We spoke to founder and Year 11 student Hayden about his charity:
1. How did you first become passionate about helping homeless individuals and starting your charity?
On a family holiday to America in 2014, I noticed that everywhere we went there were a lot of homeless people sleeping out on the street. It didn’t seem right to me that others had to live like that whilst the rest of us live in relative comfort, and after a few weeks I had had enough. It stuck in my mind and I couldn’t get that thought away. It was finally in New York that I told my mum that I wanted to do something about it, and she told me that there are homeless in Melbourne too, and then my idea’s started to take shape. I decided that something needed to be done about this situation and I wanted to make that change!
2. What challenges have you faced while running the charity, and how did you overcome them?
One of the biggest challenges that HHH has faced was covid, like many others. We had to figure out a way to continue to provide our support whilst having to navigate lockdowns and new temporary laws like the 5km radius for travel which meant as an essential service meant extra paperwork to travel. This combined with a sudden spike in need in our local area, like some of the testimonies above mentioned, we had to come up with a way to continue providing support until the pandemic blew over. We had recently acquired a cage at the local parish to store our goods, so we came up with the idea to use it as a pickup hub for the local area. People would arrange with us via social media what they needed, and we would arrange pickup days which they would drive into the parish carpark and we would load the goods into there boot and they would drive away. We were also able to do drop-offs to people if they didn’t have a car or couldn’t travel outside their 5km zone.
A more recent challenge we faced was the ability to keep up with people dropping off donations and the storage of our goods as we were working out of our garage. So in the last year we have been applying for grants and were able to rent a small office in Bundoora so we can host school and work groups to assist with the charities activities as well as store our goods.
3. How do you balance your schoolwork and personal life with the responsibilities of managing a charity?
Before year 11 I was able to comfortably balance my homework and personal life as well as HHH but as school has ramped up this year and also will again in year 12 I decided to quit my part time job so I could not only focus on schoolwork but also on HHH. It is a sacrifice I was more than willing to make as HHH is much more important to me than flipping burgers for my own gain.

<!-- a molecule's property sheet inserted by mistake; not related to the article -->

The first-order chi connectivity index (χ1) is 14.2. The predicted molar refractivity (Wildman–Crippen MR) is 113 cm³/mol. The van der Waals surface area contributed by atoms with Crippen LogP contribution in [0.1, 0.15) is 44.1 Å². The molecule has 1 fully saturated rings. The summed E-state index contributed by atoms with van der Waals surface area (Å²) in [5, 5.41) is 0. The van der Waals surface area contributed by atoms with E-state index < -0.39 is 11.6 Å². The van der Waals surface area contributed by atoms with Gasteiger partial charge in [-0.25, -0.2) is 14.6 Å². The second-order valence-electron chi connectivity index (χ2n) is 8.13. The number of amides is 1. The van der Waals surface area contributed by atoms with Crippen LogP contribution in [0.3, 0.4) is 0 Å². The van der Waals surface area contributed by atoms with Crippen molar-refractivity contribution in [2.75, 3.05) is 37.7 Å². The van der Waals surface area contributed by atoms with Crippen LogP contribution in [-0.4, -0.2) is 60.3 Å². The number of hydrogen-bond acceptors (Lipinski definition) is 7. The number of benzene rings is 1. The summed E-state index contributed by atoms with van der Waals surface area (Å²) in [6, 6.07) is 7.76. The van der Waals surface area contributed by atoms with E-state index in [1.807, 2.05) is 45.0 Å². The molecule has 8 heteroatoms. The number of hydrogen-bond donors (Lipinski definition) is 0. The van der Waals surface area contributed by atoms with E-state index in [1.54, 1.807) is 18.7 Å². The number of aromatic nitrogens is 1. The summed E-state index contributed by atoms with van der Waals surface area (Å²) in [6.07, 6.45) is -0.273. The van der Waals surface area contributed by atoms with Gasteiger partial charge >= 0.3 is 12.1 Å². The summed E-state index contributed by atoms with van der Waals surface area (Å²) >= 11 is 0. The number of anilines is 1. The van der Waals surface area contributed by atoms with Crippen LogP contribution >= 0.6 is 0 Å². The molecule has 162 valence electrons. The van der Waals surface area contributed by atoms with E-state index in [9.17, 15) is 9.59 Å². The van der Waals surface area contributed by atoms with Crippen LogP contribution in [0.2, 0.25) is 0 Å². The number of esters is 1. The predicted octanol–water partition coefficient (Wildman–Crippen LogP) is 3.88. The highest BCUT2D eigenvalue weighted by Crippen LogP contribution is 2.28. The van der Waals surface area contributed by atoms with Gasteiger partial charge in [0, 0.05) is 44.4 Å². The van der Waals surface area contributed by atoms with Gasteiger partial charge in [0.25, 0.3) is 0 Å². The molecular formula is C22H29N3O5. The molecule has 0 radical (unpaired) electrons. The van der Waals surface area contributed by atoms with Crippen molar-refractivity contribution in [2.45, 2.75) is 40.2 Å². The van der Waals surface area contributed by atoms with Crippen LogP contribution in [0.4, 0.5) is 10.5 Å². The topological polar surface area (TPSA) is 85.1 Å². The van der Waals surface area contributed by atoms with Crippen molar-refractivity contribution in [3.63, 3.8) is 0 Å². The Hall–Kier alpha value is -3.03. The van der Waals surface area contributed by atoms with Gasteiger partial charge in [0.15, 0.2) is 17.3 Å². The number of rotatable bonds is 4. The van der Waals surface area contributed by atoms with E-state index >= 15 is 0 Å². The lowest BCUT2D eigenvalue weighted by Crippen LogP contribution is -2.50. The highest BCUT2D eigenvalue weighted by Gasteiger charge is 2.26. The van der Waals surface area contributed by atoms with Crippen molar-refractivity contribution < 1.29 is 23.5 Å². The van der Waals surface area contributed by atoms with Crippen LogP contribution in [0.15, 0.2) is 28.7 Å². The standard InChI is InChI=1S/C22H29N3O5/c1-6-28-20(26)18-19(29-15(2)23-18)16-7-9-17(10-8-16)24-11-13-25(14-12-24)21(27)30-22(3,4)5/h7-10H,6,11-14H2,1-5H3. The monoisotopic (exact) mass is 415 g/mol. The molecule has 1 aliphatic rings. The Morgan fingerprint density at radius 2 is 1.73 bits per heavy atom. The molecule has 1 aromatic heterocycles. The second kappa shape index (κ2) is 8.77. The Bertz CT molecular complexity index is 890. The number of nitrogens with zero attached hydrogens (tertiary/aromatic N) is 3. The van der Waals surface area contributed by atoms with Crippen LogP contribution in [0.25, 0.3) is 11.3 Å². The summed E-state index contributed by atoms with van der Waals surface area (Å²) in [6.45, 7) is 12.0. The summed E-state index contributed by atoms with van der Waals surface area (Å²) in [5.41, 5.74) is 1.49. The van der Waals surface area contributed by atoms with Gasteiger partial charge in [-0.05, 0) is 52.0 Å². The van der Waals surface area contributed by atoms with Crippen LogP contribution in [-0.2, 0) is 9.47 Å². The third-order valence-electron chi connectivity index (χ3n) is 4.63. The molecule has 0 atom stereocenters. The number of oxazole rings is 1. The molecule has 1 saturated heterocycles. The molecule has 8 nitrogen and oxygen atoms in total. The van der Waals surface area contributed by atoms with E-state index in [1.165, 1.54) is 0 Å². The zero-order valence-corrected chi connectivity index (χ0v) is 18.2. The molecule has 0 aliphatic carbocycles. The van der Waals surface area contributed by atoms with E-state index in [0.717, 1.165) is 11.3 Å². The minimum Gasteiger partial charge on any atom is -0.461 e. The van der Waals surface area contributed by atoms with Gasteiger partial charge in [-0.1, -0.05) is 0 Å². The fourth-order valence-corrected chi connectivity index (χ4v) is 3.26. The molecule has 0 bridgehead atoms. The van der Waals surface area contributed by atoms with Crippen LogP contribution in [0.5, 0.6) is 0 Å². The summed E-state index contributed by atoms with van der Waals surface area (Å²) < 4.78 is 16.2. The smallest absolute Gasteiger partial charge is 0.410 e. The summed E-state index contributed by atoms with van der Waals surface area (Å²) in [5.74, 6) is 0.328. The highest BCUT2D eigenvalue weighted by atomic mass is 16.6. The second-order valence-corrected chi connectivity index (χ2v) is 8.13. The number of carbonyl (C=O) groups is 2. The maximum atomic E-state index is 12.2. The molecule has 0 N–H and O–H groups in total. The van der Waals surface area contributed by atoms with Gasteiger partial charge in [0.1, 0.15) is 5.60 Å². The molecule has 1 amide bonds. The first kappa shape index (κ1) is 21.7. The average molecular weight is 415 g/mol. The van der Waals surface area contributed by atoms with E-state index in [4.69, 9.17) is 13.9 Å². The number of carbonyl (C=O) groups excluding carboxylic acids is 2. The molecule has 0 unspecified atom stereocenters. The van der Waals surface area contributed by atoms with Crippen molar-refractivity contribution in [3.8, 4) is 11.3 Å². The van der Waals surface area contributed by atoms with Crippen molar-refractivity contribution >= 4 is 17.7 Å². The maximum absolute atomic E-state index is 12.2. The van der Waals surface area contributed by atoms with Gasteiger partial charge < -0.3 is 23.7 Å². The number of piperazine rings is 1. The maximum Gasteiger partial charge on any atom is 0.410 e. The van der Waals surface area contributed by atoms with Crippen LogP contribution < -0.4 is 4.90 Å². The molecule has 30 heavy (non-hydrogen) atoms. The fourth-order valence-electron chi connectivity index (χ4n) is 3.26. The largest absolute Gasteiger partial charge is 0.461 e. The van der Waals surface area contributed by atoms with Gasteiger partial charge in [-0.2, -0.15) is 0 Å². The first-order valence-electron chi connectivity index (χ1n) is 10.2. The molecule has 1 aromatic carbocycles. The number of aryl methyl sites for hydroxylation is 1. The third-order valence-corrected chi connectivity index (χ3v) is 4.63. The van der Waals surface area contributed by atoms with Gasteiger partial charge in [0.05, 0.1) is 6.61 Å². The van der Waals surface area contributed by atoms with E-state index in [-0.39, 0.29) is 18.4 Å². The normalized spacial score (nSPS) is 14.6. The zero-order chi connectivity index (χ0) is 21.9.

4. Could you describe the process of collecting and distributing essential items to homeless individuals?
The weekly outreach involves lots of behind the scenes work where volunteers regularly collect donations (also run school drives, Cooking classes to bake biscuits) of second-hand clothes, toiletries, nonperishable food, plus seasonal products like blankets and sleeping bags in winter. Youth Volunteers and parents come together on a regular basis to sort these goods in the office and make food parcels and crates ready to be placed onto the HHH van for our weekly outreach. The youth volunteers and parents meet at Rebecca Walk every Sunday morning and setup a market like stall where ~200 homeless a month come to top up their supplies of essential items. This also creates opportunities for people experiencing homelessness to interact on a meaningful and mutually beneficial level with the community and particularly our young people.
5. What are your future goals and aspirations for the charity, and how do you plan to achieve them?
Ultimately, HHH’s goal is to see ourselves no longer being needed, with the end goal of no homeless in Melbourne. Until that time we plan to keep on providing whatever support we can and to grow to be able to provide the level of support needed to achieve that dream.
6. What advice would you give to other teenagers who are inspired to make a difference in their communities but are unsure of where to start?
I would tell them to pursue whatever idea they have to make the world a better place. If I had dismissed my idea to start a charity 8 years ago then none of what I’ve been able to do would of happened, so take a leap and make the world a better place. You don’t have to go all in and start a charity if you don’t want to but anything you can do, be it helping at a soup kitchen or buying a sandwich for the next homeless person you see sitting outside a 7/11, all goes towards creating a better future. It doesn’t have to be about the homeless either the same applies for injustice you want to help with. As Roald Dahl once said, “Somewhere inside all of us is the power to change the world”. One day soon we will all be voters and then have even more power to drive for real change.
One of my favourite quote from Mother Teresa sums up my thoughts well: “I alone cannot change the world but I can cast a stone across the waters to create many ripples…”
7. How can our community help?
There are many ways that you can help, through everyday donations such as toiletries, food and pantry items, blankets etc, or by supporting us with our Sleep Like They Do fundraiser, either as a participant or sponsor. We also have a large community of volunteers, some of who are Whitefriars students and would love to see more join us, so also think about if you would like to become a volunteer.